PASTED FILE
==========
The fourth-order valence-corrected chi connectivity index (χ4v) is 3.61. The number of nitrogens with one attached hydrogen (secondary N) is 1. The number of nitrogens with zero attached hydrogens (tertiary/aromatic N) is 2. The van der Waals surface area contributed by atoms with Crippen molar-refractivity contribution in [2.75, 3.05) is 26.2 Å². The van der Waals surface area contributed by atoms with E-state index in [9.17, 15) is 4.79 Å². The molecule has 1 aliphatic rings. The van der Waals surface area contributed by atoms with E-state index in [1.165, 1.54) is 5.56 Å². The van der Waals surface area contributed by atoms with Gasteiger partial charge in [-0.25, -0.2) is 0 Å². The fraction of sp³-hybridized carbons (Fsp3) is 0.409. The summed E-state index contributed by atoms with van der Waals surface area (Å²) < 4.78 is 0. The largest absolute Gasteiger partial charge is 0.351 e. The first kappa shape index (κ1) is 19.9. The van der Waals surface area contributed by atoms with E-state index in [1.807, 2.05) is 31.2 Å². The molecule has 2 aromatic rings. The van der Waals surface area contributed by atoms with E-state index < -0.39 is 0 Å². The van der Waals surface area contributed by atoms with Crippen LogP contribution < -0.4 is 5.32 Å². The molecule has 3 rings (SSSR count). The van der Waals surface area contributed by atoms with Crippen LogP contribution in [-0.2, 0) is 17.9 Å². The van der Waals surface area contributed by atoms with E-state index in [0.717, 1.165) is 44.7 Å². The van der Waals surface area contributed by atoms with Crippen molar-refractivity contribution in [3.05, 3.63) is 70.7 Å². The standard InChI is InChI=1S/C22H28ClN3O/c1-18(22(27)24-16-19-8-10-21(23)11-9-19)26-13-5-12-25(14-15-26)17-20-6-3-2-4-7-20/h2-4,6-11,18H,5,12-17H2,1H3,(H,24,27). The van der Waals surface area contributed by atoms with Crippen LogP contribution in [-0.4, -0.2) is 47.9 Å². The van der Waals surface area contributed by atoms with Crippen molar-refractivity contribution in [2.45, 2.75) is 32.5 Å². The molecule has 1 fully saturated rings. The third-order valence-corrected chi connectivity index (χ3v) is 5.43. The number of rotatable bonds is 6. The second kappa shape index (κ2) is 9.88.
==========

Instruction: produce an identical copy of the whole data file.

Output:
The fourth-order valence-corrected chi connectivity index (χ4v) is 3.61. The number of nitrogens with one attached hydrogen (secondary N) is 1. The number of nitrogens with zero attached hydrogens (tertiary/aromatic N) is 2. The van der Waals surface area contributed by atoms with Crippen molar-refractivity contribution in [2.75, 3.05) is 26.2 Å². The van der Waals surface area contributed by atoms with E-state index in [9.17, 15) is 4.79 Å². The molecule has 1 aliphatic rings. The van der Waals surface area contributed by atoms with E-state index in [1.165, 1.54) is 5.56 Å². The van der Waals surface area contributed by atoms with Gasteiger partial charge in [-0.25, -0.2) is 0 Å². The fraction of sp³-hybridized carbons (Fsp3) is 0.409. The summed E-state index contributed by atoms with van der Waals surface area (Å²) < 4.78 is 0. The largest absolute Gasteiger partial charge is 0.351 e. The first kappa shape index (κ1) is 19.9. The van der Waals surface area contributed by atoms with E-state index in [1.807, 2.05) is 31.2 Å². The molecule has 2 aromatic rings. The van der Waals surface area contributed by atoms with E-state index < -0.39 is 0 Å². The van der Waals surface area contributed by atoms with Crippen LogP contribution < -0.4 is 5.32 Å². The molecule has 3 rings (SSSR count). The van der Waals surface area contributed by atoms with Crippen LogP contribution in [-0.2, 0) is 17.9 Å². The van der Waals surface area contributed by atoms with E-state index in [0.717, 1.165) is 44.7 Å². The van der Waals surface area contributed by atoms with Crippen molar-refractivity contribution in [3.05, 3.63) is 70.7 Å². The standard InChI is InChI=1S/C22H28ClN3O/c1-18(22(27)24-16-19-8-10-21(23)11-9-19)26-13-5-12-25(14-15-26)17-20-6-3-2-4-7-20/h2-4,6-11,18H,5,12-17H2,1H3,(H,24,27). The van der Waals surface area contributed by atoms with Crippen LogP contribution in [-0.4, -0.2) is 47.9 Å². The van der Waals surface area contributed by atoms with Crippen molar-refractivity contribution in [2.45, 2.75) is 32.5 Å². The molecule has 1 fully saturated rings. The third-order valence-corrected chi connectivity index (χ3v) is 5.43. The number of rotatable bonds is 6. The second kappa shape index (κ2) is 9.88.